The Chill of the Latter Days: John Crowley’s Flint and Mirror

In John Crowley’s 1981 masterpiece Little, Big, young Auberon Drinkwater daydreams of writing about Emperor Frederick Barbarossa. His work would feature “Saracens and papal armies, Sicilian guerrillas and potent palaces and princesses too,” but its secret purpose was to contemplate the emperor before his final battle. To Auberon, this “figure seen in a moment of repose snatched between two desperate actions, exhausted after victory or defeat, hard clothes stained with war and wear,” is an object of fascination. Neither Auberon Drinkwater nor his creator John Crowley ever wrote a Barbarossa play, but Crowley’s new novel, Flint and Mirror, evokes the feelings that Auberon dreamt about.

Flint and Mirror recounts the life of Hugh O’Neill, a sixteenth-century Irish earl forever torn between his native land and the English colonizers. Like almost all characters in this novel, he is drawn from history. Like almost all characters in this novel, he is obscure to contemporary Americans. In Ireland, paintings and statues commemorate him; in the United States, his name adorns a few pubs. To summarize: Hugh O’Neill was an Irish lord who, by dint of ambition, family name, political maneuvering, and statecraft, had a chance of uniting Ireland against its English administrators. Though he spent much of his youth in the English court, O’Neill eventually led a rebellion against Queen Elizabeth’s colonial forces; he won some battles, lost others, and eventually surrendered to the English. He was pardoned, but in 1607, he fled Ireland for Rome.

Crowley’s Hugh O’Neill is a man of divided allegiance and uncertain desire. He is an Ò Neill, “the O’Neill,” to his Irish compatriots; to the English and their sympathizers, he is the Earl of Tyrone. He speaks English and Irish equally well; he has dear friends and bitter enemies on either side of the Irish Sea. Hugh kneels before Elizabeth in London while dreaming of being crowned High King at Tara.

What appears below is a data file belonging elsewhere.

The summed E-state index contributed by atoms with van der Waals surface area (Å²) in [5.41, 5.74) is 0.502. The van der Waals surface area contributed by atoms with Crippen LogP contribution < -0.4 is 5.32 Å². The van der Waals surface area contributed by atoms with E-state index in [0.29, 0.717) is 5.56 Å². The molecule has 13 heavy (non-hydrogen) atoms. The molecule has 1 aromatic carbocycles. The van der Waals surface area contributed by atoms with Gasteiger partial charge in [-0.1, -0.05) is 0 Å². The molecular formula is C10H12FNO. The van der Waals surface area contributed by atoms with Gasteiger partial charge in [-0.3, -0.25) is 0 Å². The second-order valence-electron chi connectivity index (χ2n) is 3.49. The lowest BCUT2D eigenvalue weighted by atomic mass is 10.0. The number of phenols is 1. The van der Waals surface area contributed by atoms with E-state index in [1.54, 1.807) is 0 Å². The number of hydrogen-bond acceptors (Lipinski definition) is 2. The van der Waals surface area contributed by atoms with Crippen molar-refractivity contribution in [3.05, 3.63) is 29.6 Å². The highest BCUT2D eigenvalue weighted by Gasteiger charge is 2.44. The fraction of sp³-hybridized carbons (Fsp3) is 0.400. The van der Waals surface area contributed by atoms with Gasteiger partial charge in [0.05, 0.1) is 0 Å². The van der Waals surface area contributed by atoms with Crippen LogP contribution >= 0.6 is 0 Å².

For most of his life, O’Neill carries two talismans of his conflicted loyalty. On the night before his first departure for England, he is led to an ancient barrow by a blind poet. There, the spirits of the land bestow on him a piece of flint; perhaps he might call up the spirits of the earth and air with it. Upon Hugh’s arrival in England, he is tutored by the alchemist and angelologist John Dee, who imparts to him an obsidian mirror that conveys to him Queen Elizabeth’s will. Though O’Neill at the last chooses his ancestors’ side, neither flint nor mirror ultimately serves him well. The novel is bookended with scenes of the elderly Hugh O’Neill, exiled in Rome and destined never to return. “Everyone agreed: It had grown colder in Rome in these latter days.”